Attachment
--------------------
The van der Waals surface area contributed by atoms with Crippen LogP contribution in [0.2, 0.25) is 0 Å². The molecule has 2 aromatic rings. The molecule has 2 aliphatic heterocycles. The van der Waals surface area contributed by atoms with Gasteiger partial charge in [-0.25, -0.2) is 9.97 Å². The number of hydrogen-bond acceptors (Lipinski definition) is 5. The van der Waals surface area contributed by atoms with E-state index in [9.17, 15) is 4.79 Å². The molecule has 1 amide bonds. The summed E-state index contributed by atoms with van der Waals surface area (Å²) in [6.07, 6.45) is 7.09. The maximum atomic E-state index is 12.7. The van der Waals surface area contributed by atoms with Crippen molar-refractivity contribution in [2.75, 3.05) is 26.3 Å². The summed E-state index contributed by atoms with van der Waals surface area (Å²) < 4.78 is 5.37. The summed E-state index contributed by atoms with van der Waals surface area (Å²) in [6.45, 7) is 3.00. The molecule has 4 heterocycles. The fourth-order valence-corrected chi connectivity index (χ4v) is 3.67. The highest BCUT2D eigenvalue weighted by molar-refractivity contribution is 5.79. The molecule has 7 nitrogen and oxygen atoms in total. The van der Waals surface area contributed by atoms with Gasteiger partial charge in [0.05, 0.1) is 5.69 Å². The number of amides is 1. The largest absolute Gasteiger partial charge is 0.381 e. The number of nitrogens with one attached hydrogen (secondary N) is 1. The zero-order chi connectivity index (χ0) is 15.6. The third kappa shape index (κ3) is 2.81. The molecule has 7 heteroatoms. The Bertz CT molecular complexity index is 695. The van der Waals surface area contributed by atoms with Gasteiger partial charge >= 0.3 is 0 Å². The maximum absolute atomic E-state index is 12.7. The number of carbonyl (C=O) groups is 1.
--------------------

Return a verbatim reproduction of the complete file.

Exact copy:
The van der Waals surface area contributed by atoms with Crippen LogP contribution in [0.2, 0.25) is 0 Å². The molecule has 2 aromatic rings. The molecule has 2 aliphatic heterocycles. The van der Waals surface area contributed by atoms with Gasteiger partial charge in [-0.25, -0.2) is 9.97 Å². The number of hydrogen-bond acceptors (Lipinski definition) is 5. The van der Waals surface area contributed by atoms with E-state index in [9.17, 15) is 4.79 Å². The molecule has 1 amide bonds. The summed E-state index contributed by atoms with van der Waals surface area (Å²) in [6.07, 6.45) is 7.09. The maximum atomic E-state index is 12.7. The van der Waals surface area contributed by atoms with Crippen molar-refractivity contribution in [2.75, 3.05) is 26.3 Å². The summed E-state index contributed by atoms with van der Waals surface area (Å²) < 4.78 is 5.37. The summed E-state index contributed by atoms with van der Waals surface area (Å²) in [6.45, 7) is 3.00. The molecule has 4 heterocycles. The fourth-order valence-corrected chi connectivity index (χ4v) is 3.67. The highest BCUT2D eigenvalue weighted by molar-refractivity contribution is 5.79. The molecule has 7 nitrogen and oxygen atoms in total. The van der Waals surface area contributed by atoms with Gasteiger partial charge in [0.05, 0.1) is 5.69 Å². The number of amides is 1. The largest absolute Gasteiger partial charge is 0.381 e. The number of nitrogens with one attached hydrogen (secondary N) is 1. The zero-order chi connectivity index (χ0) is 15.6. The third kappa shape index (κ3) is 2.81. The molecule has 7 heteroatoms. The Bertz CT molecular complexity index is 695. The van der Waals surface area contributed by atoms with Gasteiger partial charge >= 0.3 is 0 Å². The maximum absolute atomic E-state index is 12.7. The number of carbonyl (C=O) groups is 1.